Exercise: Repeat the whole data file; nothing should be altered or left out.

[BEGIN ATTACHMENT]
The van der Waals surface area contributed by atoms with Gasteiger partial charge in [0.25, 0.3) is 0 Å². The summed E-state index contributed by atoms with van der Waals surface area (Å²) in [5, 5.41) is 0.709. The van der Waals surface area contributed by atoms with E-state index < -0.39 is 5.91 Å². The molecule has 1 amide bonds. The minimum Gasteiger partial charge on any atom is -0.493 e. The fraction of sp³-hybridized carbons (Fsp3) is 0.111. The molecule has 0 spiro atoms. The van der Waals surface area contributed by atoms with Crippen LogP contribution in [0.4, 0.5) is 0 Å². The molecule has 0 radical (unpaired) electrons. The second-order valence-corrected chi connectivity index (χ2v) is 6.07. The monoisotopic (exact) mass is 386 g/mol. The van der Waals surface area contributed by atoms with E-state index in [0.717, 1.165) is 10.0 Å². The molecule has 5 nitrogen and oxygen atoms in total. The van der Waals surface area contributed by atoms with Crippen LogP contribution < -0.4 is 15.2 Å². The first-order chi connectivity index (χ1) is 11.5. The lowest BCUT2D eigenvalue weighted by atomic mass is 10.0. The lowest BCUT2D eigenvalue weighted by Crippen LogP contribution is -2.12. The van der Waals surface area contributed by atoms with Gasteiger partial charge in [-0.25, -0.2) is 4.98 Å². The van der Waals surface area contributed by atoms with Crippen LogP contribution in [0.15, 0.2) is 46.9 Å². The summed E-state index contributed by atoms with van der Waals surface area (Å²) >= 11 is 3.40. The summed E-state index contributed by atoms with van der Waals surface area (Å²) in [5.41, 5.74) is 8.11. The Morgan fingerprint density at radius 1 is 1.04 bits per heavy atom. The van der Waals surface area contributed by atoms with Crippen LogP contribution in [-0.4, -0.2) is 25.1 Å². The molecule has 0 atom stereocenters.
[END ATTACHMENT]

The van der Waals surface area contributed by atoms with Gasteiger partial charge in [0.25, 0.3) is 0 Å². The summed E-state index contributed by atoms with van der Waals surface area (Å²) in [5, 5.41) is 0.709. The van der Waals surface area contributed by atoms with E-state index < -0.39 is 5.91 Å². The molecule has 1 amide bonds. The minimum Gasteiger partial charge on any atom is -0.493 e. The fraction of sp³-hybridized carbons (Fsp3) is 0.111. The molecule has 0 spiro atoms. The van der Waals surface area contributed by atoms with Crippen LogP contribution in [0.4, 0.5) is 0 Å². The molecule has 0 radical (unpaired) electrons. The second-order valence-corrected chi connectivity index (χ2v) is 6.07. The monoisotopic (exact) mass is 386 g/mol. The van der Waals surface area contributed by atoms with E-state index in [0.717, 1.165) is 10.0 Å². The molecule has 5 nitrogen and oxygen atoms in total. The van der Waals surface area contributed by atoms with Crippen LogP contribution < -0.4 is 15.2 Å². The first-order chi connectivity index (χ1) is 11.5. The lowest BCUT2D eigenvalue weighted by atomic mass is 10.0. The lowest BCUT2D eigenvalue weighted by Crippen LogP contribution is -2.12. The van der Waals surface area contributed by atoms with Gasteiger partial charge in [-0.25, -0.2) is 4.98 Å². The van der Waals surface area contributed by atoms with Crippen LogP contribution in [0.15, 0.2) is 46.9 Å². The summed E-state index contributed by atoms with van der Waals surface area (Å²) >= 11 is 3.40. The summed E-state index contributed by atoms with van der Waals surface area (Å²) in [5.41, 5.74) is 8.11. The Morgan fingerprint density at radius 1 is 1.04 bits per heavy atom. The van der Waals surface area contributed by atoms with Crippen LogP contribution in [-0.4, -0.2) is 25.1 Å². The molecule has 0 atom stereocenters.